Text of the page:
This incision allows access to the seam between the front and middle parts of the deltoid muscle. Splitting this seam allows access to the rotator cuff without detaching or damaging the important deltoid muscle, which is responsible for a significant portion of the shoulder's power. All scar tissue is removed from the space beneath the deltoid and the acromion (part of the shoulder blade to which the deltoid attaches). Thickened bursa and the rough edges of the rotator cuff and humerus (upper arm bone) are also smoothed to make sure that they pass smoothly beneath the acromion and deltoid.
The edges of the cuff tendons are identified and the quality and quantity of the cuff tissue is determined.
The goal of the repair is to reattach good quality tendon to the location on the arm bone from which it was torn. If the tendon cannot reach this spot with the arm at the side of the body, the shoulder surgeon releases the tendon from the surrounding tissues. If good quality tendon will not reach its attachment site after these releases, the cuff tear is deemed to be irreparable. In this situation the useless tendon is cut out and the shoulder is again examined to assure smooth and full motion. Again, achieving this smooth movement may require trimming of the tendon edges or the bone of the upper humerus. Occasionally, it may be necessary to perform an acromioplasty, a procedure in which part of the bone overlying the rotator cuff is removed. Acromioplasty is avoided unless it is necessary because it increases the risk of weakening the deltoid and causing scar tissue.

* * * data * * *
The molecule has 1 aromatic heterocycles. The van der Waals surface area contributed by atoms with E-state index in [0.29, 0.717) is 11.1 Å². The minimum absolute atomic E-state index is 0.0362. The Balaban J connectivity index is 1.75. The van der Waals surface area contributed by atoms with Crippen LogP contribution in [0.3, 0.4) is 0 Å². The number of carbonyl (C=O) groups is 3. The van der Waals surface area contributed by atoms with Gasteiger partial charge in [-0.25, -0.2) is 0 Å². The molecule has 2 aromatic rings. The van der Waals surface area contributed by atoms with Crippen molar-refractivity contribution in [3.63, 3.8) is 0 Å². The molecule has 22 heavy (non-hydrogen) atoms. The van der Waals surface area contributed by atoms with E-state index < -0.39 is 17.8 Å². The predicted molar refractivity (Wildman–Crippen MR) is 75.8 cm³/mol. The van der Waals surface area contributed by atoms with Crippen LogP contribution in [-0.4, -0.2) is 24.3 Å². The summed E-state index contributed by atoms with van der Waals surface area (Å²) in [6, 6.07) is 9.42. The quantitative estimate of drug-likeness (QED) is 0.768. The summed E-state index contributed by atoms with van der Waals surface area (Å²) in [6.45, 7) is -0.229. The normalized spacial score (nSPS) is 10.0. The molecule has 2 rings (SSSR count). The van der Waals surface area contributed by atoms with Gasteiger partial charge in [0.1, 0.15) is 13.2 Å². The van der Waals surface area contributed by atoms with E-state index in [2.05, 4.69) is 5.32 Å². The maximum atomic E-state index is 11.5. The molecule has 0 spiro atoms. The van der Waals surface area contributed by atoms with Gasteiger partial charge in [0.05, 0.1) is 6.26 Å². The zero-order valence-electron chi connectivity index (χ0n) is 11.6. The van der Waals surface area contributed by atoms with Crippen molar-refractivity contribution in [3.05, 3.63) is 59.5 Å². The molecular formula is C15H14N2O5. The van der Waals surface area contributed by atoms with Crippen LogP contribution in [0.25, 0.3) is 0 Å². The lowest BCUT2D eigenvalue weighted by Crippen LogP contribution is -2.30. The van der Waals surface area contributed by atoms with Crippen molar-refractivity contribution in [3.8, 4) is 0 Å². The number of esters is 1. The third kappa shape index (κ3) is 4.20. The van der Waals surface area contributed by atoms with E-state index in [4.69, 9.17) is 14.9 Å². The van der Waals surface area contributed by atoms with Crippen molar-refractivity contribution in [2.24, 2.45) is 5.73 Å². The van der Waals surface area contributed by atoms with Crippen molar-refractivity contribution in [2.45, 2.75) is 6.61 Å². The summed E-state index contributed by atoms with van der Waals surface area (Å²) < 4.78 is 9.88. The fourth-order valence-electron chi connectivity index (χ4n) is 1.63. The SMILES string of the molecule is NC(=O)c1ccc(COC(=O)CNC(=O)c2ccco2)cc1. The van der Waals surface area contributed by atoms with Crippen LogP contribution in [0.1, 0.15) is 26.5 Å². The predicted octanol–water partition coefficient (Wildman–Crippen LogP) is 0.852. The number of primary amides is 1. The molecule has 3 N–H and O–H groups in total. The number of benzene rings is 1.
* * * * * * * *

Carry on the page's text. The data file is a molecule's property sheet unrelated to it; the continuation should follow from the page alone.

If the rotator cuff is repairable, a groove or trough is fashioned in the normal attachment site for the cuff.
Sutures (lengths of surgical thread) draw the edge of the tendon securely into the groove to which it is to heal. This method of attachment leaves a smooth upper edge of the cuff repair to glide beneath the acromion and deltoid and avoids possible problems with suture anchors. After the cuff is repaired, the deltoid muscle and skin are closed.
Anesthetic Rotator cuff surgery may be performed under a general anesthetic or a brachial plexus nerve block. A brachial plexus block can provide anesthesia for several hours after the surgery. The patient may wish to discuss their preferences with the anesthesiologist before surgery.
Length of rotator cuff surgeryRotator cuff surgery usually takes approximately one hour. However, the preoperative preparation and the postoperative recovery may add several hours to this time. Patients often spend two hours in the recovery room and about two days in the hospital after surgery.
Recovery of comfort and function after cuff surgery continues for a year after surgery.
Rotator cuff surgery is a major surgical procedure that involves cutting of skin, release of scar tissue, and suturing of tendons and bone. The pain from this surgery is managed by the anesthetic and by pain medications. Immediately after surgery, strong medications (such as morphine or Demerol) are often given by injection. Within a day or so, oral pain medications (such as hydrocodone or Tylenol with codeine) are usually sufficient.
Initially, pain medication is administered usually intravenously or intramuscularly. Sometimes patient controlled analgesia (PCA) is used to allow the patient to administer the medication as needed. Hydrocodone or Tylenol with codeine are taken by mouth. Intravenous pain medications are usually needed only for the first day or two after the procedure. Oral pain medications are usually needed only for the first two weeks after the procedure.
Pain medications can be very powerful and effective. Their proper use lies in the balancing of their pain relieving effect and their other, less desirable effects. Good pain control is an important part of the postoperative management.